Case Files: Emile Berliner

Group photograph: Sperry, Zeleny, Hayward, Berliner, Jackson.

Case File Catalog Summary

German inventor Emile Berliner was awarded the 1929 Franklin Medal by The Franklin Institute for his "life-work in successful invention." Berliner invented the microphone or "loose contact telephone transmitter" in 1877, and applied its use to telephony. He also developed the Gramophone, or Victor Talking Machine, for which he was awarded a Scott Medal by The Franklin Institute in 1897. Berliner received a 1913 Elliott Cresson Medal for his contributions to the field of telephony and the science of sound reproduction. Among his other achievements, Emile Berliner devised a method for duplicating disc records and invented acoustic tiles, which aid in ensuring proper acoustics in halls and theaters.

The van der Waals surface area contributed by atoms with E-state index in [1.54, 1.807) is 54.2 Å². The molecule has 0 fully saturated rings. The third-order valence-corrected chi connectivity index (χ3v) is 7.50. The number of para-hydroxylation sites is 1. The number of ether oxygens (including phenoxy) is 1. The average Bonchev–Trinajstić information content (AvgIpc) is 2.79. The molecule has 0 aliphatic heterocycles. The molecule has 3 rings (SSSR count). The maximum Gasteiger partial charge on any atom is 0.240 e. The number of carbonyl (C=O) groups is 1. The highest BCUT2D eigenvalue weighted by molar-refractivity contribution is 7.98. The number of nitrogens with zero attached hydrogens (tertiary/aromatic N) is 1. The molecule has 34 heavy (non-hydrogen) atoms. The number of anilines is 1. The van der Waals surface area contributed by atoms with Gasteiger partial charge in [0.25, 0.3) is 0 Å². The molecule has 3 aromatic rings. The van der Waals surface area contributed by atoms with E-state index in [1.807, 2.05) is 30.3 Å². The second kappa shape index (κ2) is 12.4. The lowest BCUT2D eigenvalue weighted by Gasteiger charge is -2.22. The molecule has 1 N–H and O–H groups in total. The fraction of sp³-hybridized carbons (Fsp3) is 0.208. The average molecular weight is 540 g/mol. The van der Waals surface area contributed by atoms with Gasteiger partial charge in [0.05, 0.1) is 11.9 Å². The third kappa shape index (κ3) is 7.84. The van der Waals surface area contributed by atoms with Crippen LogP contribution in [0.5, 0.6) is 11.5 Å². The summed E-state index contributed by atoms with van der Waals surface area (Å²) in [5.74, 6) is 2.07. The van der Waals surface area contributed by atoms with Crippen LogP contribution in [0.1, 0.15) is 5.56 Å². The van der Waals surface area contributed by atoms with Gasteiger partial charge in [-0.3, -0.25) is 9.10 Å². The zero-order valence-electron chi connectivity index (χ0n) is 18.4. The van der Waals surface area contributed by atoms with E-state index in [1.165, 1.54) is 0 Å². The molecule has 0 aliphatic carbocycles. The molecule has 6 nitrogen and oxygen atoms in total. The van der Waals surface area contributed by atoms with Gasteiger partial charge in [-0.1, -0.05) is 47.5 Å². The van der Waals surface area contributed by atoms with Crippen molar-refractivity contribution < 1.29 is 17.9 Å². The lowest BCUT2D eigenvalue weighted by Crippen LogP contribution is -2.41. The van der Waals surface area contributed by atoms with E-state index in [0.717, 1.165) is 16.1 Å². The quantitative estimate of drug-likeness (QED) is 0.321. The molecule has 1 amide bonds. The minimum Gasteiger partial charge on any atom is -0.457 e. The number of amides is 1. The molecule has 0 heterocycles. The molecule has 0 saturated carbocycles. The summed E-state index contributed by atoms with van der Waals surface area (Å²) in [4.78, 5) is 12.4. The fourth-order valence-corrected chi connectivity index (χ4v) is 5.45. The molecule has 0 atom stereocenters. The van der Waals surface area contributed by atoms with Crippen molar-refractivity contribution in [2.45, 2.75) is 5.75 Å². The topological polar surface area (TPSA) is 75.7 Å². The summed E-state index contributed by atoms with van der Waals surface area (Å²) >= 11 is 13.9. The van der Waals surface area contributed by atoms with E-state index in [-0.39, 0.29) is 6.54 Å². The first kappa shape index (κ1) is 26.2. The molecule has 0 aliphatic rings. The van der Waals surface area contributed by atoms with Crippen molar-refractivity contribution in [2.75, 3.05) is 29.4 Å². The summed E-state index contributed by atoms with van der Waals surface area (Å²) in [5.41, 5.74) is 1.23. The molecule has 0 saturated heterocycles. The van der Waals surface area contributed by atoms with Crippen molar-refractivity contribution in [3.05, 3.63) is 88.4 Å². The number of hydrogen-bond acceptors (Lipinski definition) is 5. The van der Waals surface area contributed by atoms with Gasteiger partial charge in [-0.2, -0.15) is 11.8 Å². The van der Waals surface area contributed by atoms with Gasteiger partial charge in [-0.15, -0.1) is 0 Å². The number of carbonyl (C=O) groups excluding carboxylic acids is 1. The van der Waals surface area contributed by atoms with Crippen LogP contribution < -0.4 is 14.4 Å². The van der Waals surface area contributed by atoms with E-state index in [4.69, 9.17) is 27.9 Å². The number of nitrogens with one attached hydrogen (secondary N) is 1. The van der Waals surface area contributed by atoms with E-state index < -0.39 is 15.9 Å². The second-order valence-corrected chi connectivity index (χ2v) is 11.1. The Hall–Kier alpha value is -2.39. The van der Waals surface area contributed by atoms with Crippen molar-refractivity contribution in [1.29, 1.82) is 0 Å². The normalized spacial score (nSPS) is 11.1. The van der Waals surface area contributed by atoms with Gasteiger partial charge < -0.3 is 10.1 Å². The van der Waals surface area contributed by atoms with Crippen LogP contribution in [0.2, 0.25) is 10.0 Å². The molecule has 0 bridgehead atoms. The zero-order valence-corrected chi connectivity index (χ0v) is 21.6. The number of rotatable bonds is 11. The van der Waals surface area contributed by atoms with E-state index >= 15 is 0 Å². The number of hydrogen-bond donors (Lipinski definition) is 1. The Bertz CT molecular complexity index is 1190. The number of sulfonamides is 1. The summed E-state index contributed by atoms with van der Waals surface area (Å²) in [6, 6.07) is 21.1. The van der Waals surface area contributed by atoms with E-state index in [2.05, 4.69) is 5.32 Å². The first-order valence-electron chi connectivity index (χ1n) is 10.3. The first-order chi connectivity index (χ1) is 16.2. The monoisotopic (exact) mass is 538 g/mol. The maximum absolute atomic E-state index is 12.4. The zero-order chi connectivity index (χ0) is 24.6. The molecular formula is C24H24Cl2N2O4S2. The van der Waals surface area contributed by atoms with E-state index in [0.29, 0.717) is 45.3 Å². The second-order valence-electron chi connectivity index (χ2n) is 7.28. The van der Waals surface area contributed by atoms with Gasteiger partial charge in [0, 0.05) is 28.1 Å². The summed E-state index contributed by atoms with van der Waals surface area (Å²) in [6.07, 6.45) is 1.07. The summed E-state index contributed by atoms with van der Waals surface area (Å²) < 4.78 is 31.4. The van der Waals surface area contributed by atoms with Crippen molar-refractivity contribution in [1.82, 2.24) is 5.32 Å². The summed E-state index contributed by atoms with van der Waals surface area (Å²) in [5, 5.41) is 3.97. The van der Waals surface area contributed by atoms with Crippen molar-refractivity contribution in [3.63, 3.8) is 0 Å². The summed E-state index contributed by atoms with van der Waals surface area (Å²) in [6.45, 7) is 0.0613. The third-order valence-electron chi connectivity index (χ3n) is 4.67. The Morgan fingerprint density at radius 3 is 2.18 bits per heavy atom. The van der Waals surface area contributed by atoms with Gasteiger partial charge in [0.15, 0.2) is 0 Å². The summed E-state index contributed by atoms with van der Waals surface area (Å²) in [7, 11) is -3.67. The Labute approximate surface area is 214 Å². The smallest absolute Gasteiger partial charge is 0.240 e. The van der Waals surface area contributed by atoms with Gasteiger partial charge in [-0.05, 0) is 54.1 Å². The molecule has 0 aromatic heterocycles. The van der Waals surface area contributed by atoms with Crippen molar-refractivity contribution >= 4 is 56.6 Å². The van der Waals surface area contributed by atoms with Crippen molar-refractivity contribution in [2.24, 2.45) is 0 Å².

The Emile Berliner presentation was made possible by support from The Barra Foundation and Unisys.

Resource - Emile Berliner - Case File Report

Read the Committee on Science and the Arts Report on Emile Berliner’s life and his discovery of loose contact and their application to telephony in the microphone

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